Because this idea is so novel, and also extremely timely, I'm thrilled to shine the Author Spotlight on Robyn Ryle. Happy Reading!
Who: Robyn Ryle
What do you tell yourself when you begin to doubt yourself as a writer? How often do you doubt yourself?
I doubt myself almost constantly, though a little less when I’m writing nonfiction. Maybe that’s why I’ve had more success in publishing nonfiction. Or maybe I feel more confident in my ability to clearly convey interesting information in nonfiction than I do in my ability to make art in fiction. Making art feels like a lot.
When the voices of doubt get worse than usual, I’ll make little affirmation post-it notes to put on my computer, right by the keyboard so I have to see them when I’m working. They say things like, “You’ve got this!” or “You’re always happy to have written!” or “You are the audience!” or “Keep going!” Obviously, some of them are just straight-up cheerleading. Some of them are reminding me of what is true—even when each and every word feels excruciatingly painful, I’m still glad to have written them. The next day, those words are almost never as bad as they felt when they were coming out. Even if they aren’t so great, it’s a place to start from. Something on the page is always better than nothing. So just keep plugging away.
Do you have a secret for handling bad book reviews? And, yes, what is it?
My secret is not to read them. Or at least to do my best to avoid them. I can’t lie and say I haven’t read any. But I do think that once a book is done and out there in the world, there’s not much point in reading bad reviews. It’s not like there’s anything I can do about it at that point. The book is written and my part’s done. The bad reviews I have read are all mostly about what my book isn’t. They’re disappointed that my book isn’t the book they wanted it to be and I get that. I can have compassion for that. I wish my book could be all things to all people, but there aren’t enough pages!
If you have pets, what do they think about the time you spend writing and not lavishing them with attention?
I have two cats so thankfully, they require only cat-sized levels of attention. My writing cat, Kevin (my daughter named her and, yes, Kevin is a girl), is almost always with me when I’m working. I write in our upstairs bedroom in the morning, so as I’m eating my breakfast downstairs, she sits at the bottom of the stairs, waiting for me to head upstairs. While I’m writing, she’s either sleeping on the bed or on the footstool of my chair. If she’s not waiting for me at the stairs, I’ll say, “You want to write?” and then she’ll follow me up. So the words she knows are ‘treat,’ ‘out,’ and ‘write.’ I find it very difficult to write without at least one cat in the room. I don’t know how cat-less writers get anything done.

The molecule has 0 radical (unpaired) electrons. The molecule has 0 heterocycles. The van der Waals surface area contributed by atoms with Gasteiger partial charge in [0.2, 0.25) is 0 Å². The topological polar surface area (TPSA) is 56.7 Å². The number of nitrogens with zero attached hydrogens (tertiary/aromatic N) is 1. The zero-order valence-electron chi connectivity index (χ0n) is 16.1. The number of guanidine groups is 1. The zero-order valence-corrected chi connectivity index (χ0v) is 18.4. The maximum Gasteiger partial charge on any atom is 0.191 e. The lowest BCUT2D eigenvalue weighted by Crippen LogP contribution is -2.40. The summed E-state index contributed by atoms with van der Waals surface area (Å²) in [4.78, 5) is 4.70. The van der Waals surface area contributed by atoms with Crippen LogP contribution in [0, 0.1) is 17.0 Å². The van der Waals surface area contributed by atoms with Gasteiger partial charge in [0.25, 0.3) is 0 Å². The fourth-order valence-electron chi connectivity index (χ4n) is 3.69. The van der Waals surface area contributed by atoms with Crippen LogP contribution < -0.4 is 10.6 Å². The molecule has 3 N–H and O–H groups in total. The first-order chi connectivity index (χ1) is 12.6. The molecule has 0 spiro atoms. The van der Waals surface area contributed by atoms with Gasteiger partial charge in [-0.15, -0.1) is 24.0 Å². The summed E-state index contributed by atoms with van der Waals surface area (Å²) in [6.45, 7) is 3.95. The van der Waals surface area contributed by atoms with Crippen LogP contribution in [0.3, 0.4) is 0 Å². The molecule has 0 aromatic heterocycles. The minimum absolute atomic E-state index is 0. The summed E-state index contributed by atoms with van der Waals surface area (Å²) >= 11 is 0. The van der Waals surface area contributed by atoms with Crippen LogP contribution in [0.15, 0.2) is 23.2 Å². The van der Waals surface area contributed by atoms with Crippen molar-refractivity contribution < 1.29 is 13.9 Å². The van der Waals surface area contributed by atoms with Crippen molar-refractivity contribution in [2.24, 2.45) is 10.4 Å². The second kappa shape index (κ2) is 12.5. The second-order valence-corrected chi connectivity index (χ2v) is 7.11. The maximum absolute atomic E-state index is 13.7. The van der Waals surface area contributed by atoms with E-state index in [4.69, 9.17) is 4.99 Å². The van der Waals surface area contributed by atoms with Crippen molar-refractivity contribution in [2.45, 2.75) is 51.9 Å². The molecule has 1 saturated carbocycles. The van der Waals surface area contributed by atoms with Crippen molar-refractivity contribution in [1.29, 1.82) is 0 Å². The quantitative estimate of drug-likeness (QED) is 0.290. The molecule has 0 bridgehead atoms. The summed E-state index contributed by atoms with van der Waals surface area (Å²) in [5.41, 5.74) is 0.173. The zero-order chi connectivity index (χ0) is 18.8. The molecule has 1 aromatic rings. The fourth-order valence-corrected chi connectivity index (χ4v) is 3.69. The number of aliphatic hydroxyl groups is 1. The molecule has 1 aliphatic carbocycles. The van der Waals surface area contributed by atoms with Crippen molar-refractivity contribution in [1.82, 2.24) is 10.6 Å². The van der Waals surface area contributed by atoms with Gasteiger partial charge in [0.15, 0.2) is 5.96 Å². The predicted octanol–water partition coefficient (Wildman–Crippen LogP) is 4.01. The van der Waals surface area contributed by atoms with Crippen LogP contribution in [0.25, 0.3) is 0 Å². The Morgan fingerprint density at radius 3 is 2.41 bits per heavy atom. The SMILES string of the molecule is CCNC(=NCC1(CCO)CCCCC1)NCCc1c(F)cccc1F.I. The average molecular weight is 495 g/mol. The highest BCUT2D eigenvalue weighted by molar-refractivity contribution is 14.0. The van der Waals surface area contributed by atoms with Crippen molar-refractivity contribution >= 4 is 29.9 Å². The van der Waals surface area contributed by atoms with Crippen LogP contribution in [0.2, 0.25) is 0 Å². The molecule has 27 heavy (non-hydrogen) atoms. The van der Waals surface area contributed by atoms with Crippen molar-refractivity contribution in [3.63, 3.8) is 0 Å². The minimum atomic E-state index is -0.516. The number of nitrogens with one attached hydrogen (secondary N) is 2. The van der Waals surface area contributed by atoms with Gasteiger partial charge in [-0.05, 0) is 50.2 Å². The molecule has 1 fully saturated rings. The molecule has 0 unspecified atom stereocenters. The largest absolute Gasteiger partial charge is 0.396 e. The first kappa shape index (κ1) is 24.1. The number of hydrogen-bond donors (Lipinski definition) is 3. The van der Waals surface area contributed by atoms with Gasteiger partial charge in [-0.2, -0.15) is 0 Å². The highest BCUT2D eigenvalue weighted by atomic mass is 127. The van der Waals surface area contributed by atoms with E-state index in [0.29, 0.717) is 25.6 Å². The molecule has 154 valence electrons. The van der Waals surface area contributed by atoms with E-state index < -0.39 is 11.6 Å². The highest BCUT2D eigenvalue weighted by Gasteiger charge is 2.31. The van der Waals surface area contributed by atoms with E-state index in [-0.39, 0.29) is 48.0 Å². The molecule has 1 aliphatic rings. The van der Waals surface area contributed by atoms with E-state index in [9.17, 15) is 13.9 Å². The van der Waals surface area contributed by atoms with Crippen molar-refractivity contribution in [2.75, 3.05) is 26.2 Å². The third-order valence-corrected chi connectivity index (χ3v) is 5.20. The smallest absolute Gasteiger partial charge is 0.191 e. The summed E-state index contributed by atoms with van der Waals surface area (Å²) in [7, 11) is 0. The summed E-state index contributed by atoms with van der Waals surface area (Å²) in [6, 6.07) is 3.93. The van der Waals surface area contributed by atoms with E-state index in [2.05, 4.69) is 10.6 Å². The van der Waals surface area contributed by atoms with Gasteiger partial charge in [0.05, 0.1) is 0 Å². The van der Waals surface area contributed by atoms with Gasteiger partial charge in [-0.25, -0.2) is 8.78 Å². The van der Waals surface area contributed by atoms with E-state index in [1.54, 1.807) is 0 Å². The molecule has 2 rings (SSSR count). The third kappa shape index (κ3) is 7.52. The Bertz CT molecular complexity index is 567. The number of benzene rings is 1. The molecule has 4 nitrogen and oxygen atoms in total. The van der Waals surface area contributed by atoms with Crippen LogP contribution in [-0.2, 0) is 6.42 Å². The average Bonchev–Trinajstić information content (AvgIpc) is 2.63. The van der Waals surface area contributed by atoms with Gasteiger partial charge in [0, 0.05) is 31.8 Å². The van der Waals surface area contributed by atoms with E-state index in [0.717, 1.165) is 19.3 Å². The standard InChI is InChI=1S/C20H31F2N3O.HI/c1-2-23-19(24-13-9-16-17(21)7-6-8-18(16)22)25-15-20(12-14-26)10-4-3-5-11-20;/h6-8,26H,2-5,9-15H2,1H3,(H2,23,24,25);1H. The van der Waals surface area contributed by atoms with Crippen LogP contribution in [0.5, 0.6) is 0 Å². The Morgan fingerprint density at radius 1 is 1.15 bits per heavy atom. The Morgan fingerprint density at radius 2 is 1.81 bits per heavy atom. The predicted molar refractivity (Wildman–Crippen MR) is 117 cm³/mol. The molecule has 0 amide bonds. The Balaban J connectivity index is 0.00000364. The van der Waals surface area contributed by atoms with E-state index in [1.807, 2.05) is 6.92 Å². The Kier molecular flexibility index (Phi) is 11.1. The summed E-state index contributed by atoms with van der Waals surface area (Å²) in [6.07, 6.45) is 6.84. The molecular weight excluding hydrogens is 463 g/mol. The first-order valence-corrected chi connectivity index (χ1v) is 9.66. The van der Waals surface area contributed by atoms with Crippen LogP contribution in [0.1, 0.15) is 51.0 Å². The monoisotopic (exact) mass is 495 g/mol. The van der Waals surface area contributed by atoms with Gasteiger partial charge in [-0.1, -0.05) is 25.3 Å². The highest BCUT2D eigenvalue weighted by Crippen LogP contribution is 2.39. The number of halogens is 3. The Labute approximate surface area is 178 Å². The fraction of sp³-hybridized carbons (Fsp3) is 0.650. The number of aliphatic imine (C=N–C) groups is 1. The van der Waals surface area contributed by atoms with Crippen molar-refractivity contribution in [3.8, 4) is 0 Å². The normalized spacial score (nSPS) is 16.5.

What was the most difficult part of SHE/HE/THEY/ME for you to write? The easiest?
The most difficult part was balancing what I hoped would be a fun book to read with the very real and serious issues involved. I worried about this a lot. It is interesting to learn about gender, but also people lose their jobs, their families, their friends, their health and their lives over gender. The discrimination and violence that so many people face because of their gender, sexual identity and race has to be treated with all the seriousness it deserves in a choose-your-own-adventure style format. That was hard, along with expressing as much as possible about the diversity of how people live their gender. I didn’t cover everything because that would have taken ten volumes. But deciding what got in and what didn’t was hard.
The easiest part was writing about gender in cross-cultural and historical perspective. As a professor, I get a lot of papers that begin with something like, “Throughout all time, women have been the caretakers,” or “Men have always….blah, blah, blah.” There is almost nothing you can say about gender that has been true for all time or across all places on the planet. Really. Nothing. And trying to get that across in the book was fun, which also made it feel easy.
If you could choose, would you have your novel adapted as a film, television show, mini-series, graphic novel or video game? Why?
Video game, of course! It’s in the style of a choose-your-own-adventure! I’d love for it to be available as an app people could download on their phone, with graphics and links to outside sources and videos. That would be awesome.